Your ability to answer interview questions in a clear and thoughtful way is what will set you apart from your peers. Here are some common questions that interviewers love to ask, along with our suggestions on how to answer them. There’s no “right” answer, but there are good answers.
1) Why law school?
It’s important to have a clear and compelling reason (i.e., not “my parents are lawyers” or “I like Law & Order”). Try to communicate a narrative about who you are and why you’re interested in law school. We recommend highlighting 1-2 points about a career in law that aligns with your strengths and interests. For example: “I’ve always been interested in technology and startups — I had a tech startup in college and learned how important legal implications were on the business. I think a career in emerging companies work would align well with my strengths and interests.”
If you are not so sure about what you’d like to specialize in, you can still use a strong answer that is more open-ended, such as: “I’ve always enjoyed solving interesting and challenging problems. I find it a satisfying and fun – from speaking with attorneys, I’ve heard that this is a large part of the job and makes a good lawyer in any practice area. So, I thought law school would be a great career path for me.”
2) Why are you interested in our firm?
All law firms are not the same (even if they seem like it right now!). Take the time to research each firm in advance and have 2-3 tailored bulletpoints prepared about each firm. We recommend thinking holistically about the firm — the substantive work, the clients, the commitment to diversity and pro bono, etc. Bonus: If you have a contact at the firm, definitely mention that (e.g., “X person told me about [insert really great thing about the firm], which I thought was great”).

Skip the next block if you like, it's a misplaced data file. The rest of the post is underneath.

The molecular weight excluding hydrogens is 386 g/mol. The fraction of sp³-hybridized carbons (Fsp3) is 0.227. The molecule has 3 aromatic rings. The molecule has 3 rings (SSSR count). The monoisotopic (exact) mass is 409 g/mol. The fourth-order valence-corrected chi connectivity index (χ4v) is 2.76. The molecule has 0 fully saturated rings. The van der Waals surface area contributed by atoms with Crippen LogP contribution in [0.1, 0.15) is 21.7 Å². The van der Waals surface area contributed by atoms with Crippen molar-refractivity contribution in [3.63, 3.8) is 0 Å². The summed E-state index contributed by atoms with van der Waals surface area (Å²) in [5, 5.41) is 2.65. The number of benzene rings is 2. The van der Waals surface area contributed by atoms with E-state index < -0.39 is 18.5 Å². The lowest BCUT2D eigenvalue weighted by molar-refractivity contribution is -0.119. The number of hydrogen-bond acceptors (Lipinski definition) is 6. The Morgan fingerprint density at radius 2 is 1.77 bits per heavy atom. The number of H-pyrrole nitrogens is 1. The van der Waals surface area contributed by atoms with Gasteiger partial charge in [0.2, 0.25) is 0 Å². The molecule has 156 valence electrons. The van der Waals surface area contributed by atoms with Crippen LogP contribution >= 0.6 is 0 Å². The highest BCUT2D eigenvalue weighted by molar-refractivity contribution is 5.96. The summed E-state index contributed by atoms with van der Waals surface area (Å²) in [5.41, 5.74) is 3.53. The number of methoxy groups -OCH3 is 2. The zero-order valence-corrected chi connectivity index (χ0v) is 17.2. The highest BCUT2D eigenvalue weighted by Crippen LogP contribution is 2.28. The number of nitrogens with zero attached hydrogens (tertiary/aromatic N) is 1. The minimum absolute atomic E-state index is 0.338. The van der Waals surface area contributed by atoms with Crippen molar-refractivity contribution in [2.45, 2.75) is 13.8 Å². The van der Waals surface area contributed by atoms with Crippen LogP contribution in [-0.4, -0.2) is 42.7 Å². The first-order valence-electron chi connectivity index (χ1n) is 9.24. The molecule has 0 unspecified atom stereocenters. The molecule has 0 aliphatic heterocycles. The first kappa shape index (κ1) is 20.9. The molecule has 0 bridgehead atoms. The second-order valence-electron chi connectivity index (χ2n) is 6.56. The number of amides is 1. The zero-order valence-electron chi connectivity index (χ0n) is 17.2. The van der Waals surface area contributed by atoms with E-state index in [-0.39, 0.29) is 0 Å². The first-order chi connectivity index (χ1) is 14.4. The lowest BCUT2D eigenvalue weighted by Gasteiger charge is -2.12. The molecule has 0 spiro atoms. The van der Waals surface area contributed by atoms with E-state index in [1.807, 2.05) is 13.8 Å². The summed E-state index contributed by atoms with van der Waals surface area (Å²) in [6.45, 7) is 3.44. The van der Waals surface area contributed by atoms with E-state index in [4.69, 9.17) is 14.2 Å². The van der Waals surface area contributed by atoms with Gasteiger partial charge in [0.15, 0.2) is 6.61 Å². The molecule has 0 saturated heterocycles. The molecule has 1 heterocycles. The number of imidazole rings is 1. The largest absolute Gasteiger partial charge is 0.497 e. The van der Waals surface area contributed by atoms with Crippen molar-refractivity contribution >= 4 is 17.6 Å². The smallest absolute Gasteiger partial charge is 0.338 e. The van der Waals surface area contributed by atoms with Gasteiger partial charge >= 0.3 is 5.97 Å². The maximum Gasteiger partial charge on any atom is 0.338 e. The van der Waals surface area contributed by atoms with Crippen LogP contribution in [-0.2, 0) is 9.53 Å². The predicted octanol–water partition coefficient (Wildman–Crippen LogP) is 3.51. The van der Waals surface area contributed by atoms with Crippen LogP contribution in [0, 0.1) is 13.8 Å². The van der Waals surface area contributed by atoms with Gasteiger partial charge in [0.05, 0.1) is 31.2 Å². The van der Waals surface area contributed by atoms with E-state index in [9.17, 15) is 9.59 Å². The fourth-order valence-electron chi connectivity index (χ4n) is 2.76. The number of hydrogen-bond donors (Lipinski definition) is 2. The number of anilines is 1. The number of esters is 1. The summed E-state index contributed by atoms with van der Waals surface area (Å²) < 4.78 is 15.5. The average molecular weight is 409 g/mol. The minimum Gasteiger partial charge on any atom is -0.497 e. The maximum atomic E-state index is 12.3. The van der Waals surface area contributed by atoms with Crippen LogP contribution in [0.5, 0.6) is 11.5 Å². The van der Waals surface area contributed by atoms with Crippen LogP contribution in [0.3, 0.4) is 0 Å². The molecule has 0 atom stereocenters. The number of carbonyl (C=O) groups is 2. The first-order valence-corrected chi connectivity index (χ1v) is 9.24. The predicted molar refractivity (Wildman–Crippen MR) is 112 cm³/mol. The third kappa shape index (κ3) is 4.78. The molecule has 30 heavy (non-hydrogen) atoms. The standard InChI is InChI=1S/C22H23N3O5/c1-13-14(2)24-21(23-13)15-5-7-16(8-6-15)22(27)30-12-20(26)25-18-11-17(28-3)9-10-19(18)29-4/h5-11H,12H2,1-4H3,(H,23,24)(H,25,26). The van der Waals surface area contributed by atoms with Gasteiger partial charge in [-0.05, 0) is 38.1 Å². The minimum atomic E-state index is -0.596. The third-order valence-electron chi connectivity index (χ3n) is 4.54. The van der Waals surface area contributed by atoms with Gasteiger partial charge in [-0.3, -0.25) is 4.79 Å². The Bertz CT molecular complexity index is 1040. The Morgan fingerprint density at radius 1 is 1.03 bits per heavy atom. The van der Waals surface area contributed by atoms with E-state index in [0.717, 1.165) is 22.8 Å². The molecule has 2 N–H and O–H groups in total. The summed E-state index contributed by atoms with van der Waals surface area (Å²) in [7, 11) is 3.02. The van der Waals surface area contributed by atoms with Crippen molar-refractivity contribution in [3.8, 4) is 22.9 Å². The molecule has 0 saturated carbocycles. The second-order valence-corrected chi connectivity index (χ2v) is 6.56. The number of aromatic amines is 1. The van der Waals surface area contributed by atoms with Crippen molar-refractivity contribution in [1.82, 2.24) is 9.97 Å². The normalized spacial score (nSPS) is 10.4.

This can be tough especially during OCI, where you might interview with dozens of firms in 2-3 days. By preparing specific bulletpoints for each firm in advance and reviewing them briefly before the interview, you will be ready to answer this question effectively.
3) How was 1L?
Even if you hated 1L (we hope not!), stay positive. Highlight 2-3 points that you enjoyed — e.g. meeting interesting people or learning substantive concepts. If you have a favorite class or professor, mention it and explain why! If there is something you did not like about 1L, there is also a way to frame it positively and show your strengths, such as: “The system of being tested one on exam is not my preference, but I made sure to be flexible adjust my studying habits based on that.”
Many students answer about their 1L negatively, thinking that a hatred of the busy 1L year will resonate with all lawyers and add humor (”Oh, well nobody really likes 1L… am I right…”). But, the reality is that negativity reflects poorly on the student and the interviewer might come away from the interview thinking that the student will just feel negatively about the firm’s challenging legal work too.
4) Tell me about your current 1L job.
Pretend that the interview doesn’t know anything about your 1L job. Start by briefly explaining where you worked, what the organization does, and what your role was. Then, highlight 2-3 specific points that you worked on – specificity is great to make the interview more interesting and help you stand out. It’s great if they are related to the role you’re interested in at the firm, but they don’t have to be. Your goal should be to showcase the skills and strengths that you will make a valuable member of the firm.
5) What type of work are you interested?
If you know what you’re interested in, then great — you can clearly communicate that you’re interested in XYZ and highlight your reasons. Maybe a prior professional experience, a class you took, or just a general passion for a certain industry.
If you don’t know what you’re interested in, no problem. You are not expected to have made up your mind, so don’t feel pressured to make something up just to please the interviewer!
You just finished your 1L year, a lot of which is spent reading very old cases and arguing over topics that would never come up in actual legal practice.
You you can mention that you’re undecided but that you’re looking forward to keeping an open mind and learning what you enjoy, and that the interview process is also giving you good insight into different practice areas. You can also consider highlighting that you enjoy learning new things and pick things up quickly.